Black Breath Matters

Photography by Dionne Hill

I am a Black woman in America. A Black American. An American.

But in times like these, I desire to be none of the above. In times like these, I want to close off. Shut down. Tune out reminders of just how messed up, biased, unjust and unfair systems in America are and just how systemic the problems we face as a nation continue to be.

When the latest round of police killings hit the news cycle, I made the decision not to engage, for the weight of that burden could drag me down.

Two weeks prior, while talking to a friend, I’d choked through tears: “I don’t want to be here anymore. I just don’t want to be here.” Here being stuck in my apartment, but more painfully, stuck in America. I’d allowed my emotions to engage in the pain of Ahmaud Arbery’s story. I didn’t have space for it. “Not today, Satan,” I’d opined. “Not this week, ’Murica.”

And yet I am far too educated, aware, culturally connected and proud to be Black to truly tune out.

Self-portrait of Dionne HillDionne Hill


In times like these, my emotions sprint across a landscape of possibilities in one breath: Sadness. Fear. Hopelessness. Anger. Exhaustion. Apathy. Idealism. Hope. Realism. Disappointment. Solitude. Settling back on sadness.

Sadly, never disbelief.

Never disbelief because I know the history of this country. I have lived the history of this country. My parents have lived it. Grandparents. Great-grandparents. Multigenerational stories and experiences of bias and inequality. Multigenerational traumas. I see it more clearly now than ever before, and it wounds deeply like a knife, noose, bullet and now knee to the neck.

At work I held space for the only other Black person on my team. She shared that she feared this would be just another news story and that she’s becoming desensitized to it all. “Yeah,” I said with the same flat affect as when I leave water boiling too long for tea. It has become so commonplace: Another Black person killed by cops (or vigilante law enforcement); what’s for dinner?

We are all responsible for shaping a society that reflects our highest ideals.

But unlike after other police homicides, I started getting texts and messages from friends “checking in.” Kindness. Love. Sympathy, I suppose, from . . . allies. I hate that word’s application in a time like this. Ally implies lending support and service to a cause outside of one’s sense of self. This is not about allyship. This is about our humanity. Are you human, or are you heartless? Seems simple.

I still haven’t watched George Floyd’s murder, nor will I ever after having it described to me. My response to friends was “I’m fine” or “I’m OK.” That translated to: “I’m not OK, but I’m not in depths of despair or anger.” I am affected, but not helpless. I am tired, but not broken. I am aware, but not incensed. I would like to opt out, but opting out isn’t an option. I exist in “fine.” Yet, it’d be so lovely if every couple of months joy wasn’t stolen from my life because of anti-Black behavior in American institutions.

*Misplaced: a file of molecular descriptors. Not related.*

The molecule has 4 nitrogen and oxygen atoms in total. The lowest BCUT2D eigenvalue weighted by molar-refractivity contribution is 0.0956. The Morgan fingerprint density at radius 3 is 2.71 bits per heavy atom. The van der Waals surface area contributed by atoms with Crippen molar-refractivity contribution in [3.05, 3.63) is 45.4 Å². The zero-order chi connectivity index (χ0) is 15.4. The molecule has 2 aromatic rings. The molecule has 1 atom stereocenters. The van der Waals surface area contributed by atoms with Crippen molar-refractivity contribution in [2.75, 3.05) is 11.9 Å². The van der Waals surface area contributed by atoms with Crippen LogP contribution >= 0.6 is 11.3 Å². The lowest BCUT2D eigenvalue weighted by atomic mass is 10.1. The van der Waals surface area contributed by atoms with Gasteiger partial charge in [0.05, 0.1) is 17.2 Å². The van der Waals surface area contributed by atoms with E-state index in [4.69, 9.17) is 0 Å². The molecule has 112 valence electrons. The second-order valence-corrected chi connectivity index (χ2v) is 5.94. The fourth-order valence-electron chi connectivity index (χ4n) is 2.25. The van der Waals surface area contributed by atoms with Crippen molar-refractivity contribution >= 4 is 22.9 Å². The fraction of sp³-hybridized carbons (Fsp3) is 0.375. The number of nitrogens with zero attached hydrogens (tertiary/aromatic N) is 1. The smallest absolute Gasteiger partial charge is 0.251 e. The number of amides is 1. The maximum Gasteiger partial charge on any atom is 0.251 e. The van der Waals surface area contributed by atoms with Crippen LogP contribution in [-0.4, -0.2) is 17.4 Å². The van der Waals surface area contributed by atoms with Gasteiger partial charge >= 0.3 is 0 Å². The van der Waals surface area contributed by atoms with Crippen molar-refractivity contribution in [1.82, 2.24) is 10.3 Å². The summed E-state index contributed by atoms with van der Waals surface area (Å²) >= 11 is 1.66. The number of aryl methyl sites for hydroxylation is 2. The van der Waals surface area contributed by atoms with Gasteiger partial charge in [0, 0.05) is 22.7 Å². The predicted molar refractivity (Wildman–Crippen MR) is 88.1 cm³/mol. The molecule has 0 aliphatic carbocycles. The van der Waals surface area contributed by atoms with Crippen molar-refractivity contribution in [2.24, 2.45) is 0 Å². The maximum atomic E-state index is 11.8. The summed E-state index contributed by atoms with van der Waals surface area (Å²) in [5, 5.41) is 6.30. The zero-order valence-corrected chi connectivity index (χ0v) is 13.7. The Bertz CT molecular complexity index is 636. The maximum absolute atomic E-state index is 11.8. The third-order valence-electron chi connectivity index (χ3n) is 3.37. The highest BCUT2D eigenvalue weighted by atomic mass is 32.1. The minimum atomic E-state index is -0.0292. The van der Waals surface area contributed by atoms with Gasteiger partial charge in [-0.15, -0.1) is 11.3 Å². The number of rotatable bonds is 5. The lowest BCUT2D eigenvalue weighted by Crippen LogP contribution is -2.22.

I challenge others to look inside themselves and ask: “Do I believe people should be systematically targeted, discriminated against, miseducated, unemployed, face hiring biases, lack proper health care and/or murdered simply because they were born with brown skin?” Actively feel what these events stir up, then close your eyes and imagine your kids (or other small children in your life) feeling the same in 20 years. Because without social and political pressure for change, the powder keg will explode again and again.

It’s time for everyone who has benefited off the backs of our struggle to collectively tap in.

We are all responsible for shaping a society that reflects our highest ideals. I hope those ideals aren’t staying comfortable with systemic racism and institutions that criminalize or penalize people because of the color of their skin. As Martin Luther King Jr. wrote: “We are caught in an inescapable network of mutuality, tied in a single garment of destiny. Whatever affects one directly, affects all indirectly.” Black folks have long held this country’s feet (and morality) to the fire, and the proverbial “we” are exhausted. It’s time for everyone who has benefited off the backs of our struggle to collectively tap in.

I applaud protesters, especially the youth. Street protests aren’t my thing, but I can donate and write. I can connect with others on some mind, body and spiritual goodness to ground our emotions during this tumultuous time. We can breathe together. Breathing circles are my thing. We can breathe for Floyd.

I am a Black woman in America. A Black American. An American.

All I want to do is be—and breathe


Dionne D. Hill, ’01, is a travel enthusiast, business executive and transformation coach based in Los Angeles. She leads guided meditations and advocates radical self-care in challenging times. Email her at stanford.magazine@stanford.edu.